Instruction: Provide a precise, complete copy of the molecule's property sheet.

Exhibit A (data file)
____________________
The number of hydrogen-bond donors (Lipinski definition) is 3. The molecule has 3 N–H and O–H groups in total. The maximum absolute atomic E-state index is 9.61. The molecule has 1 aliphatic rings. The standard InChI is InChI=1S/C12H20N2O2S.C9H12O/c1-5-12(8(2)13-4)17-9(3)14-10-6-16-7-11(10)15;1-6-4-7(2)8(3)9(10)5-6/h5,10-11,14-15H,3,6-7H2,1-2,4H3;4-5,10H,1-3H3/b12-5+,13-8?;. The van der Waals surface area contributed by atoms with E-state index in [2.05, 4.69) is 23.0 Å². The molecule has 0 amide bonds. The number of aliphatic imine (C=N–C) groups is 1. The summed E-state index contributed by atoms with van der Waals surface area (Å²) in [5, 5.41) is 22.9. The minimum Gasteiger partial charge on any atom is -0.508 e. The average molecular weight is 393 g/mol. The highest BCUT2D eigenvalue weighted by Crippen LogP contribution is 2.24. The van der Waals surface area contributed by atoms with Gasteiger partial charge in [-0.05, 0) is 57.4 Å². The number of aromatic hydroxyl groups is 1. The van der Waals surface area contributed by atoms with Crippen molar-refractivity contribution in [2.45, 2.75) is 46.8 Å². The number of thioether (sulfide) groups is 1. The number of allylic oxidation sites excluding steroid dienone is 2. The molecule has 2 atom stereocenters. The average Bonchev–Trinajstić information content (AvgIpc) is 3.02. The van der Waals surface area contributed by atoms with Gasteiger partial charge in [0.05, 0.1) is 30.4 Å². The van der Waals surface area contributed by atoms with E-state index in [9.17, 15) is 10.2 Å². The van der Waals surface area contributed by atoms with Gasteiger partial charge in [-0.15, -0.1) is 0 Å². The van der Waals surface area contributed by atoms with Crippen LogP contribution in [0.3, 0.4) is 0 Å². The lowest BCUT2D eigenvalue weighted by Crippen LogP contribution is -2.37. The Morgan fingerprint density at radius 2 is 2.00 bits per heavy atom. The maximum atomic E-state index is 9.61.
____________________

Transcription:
The number of hydrogen-bond donors (Lipinski definition) is 3. The molecule has 3 N–H and O–H groups in total. The maximum absolute atomic E-state index is 9.61. The molecule has 1 aliphatic rings. The standard InChI is InChI=1S/C12H20N2O2S.C9H12O/c1-5-12(8(2)13-4)17-9(3)14-10-6-16-7-11(10)15;1-6-4-7(2)8(3)9(10)5-6/h5,10-11,14-15H,3,6-7H2,1-2,4H3;4-5,10H,1-3H3/b12-5+,13-8?;. The van der Waals surface area contributed by atoms with E-state index in [2.05, 4.69) is 23.0 Å². The molecule has 0 amide bonds. The number of aliphatic imine (C=N–C) groups is 1. The summed E-state index contributed by atoms with van der Waals surface area (Å²) in [5, 5.41) is 22.9. The minimum Gasteiger partial charge on any atom is -0.508 e. The average molecular weight is 393 g/mol. The highest BCUT2D eigenvalue weighted by Crippen LogP contribution is 2.24. The van der Waals surface area contributed by atoms with Gasteiger partial charge in [-0.05, 0) is 57.4 Å². The number of aromatic hydroxyl groups is 1. The van der Waals surface area contributed by atoms with Crippen molar-refractivity contribution in [2.45, 2.75) is 46.8 Å². The number of thioether (sulfide) groups is 1. The number of allylic oxidation sites excluding steroid dienone is 2. The molecule has 2 atom stereocenters. The average Bonchev–Trinajstić information content (AvgIpc) is 3.02. The van der Waals surface area contributed by atoms with Gasteiger partial charge in [0.05, 0.1) is 30.4 Å². The van der Waals surface area contributed by atoms with E-state index in [9.17, 15) is 10.2 Å². The van der Waals surface area contributed by atoms with Gasteiger partial charge in [-0.15, -0.1) is 0 Å². The van der Waals surface area contributed by atoms with Crippen LogP contribution in [0.3, 0.4) is 0 Å². The lowest BCUT2D eigenvalue weighted by Crippen LogP contribution is -2.37. The Morgan fingerprint density at radius 2 is 2.00 bits per heavy atom. The maximum atomic E-state index is 9.61.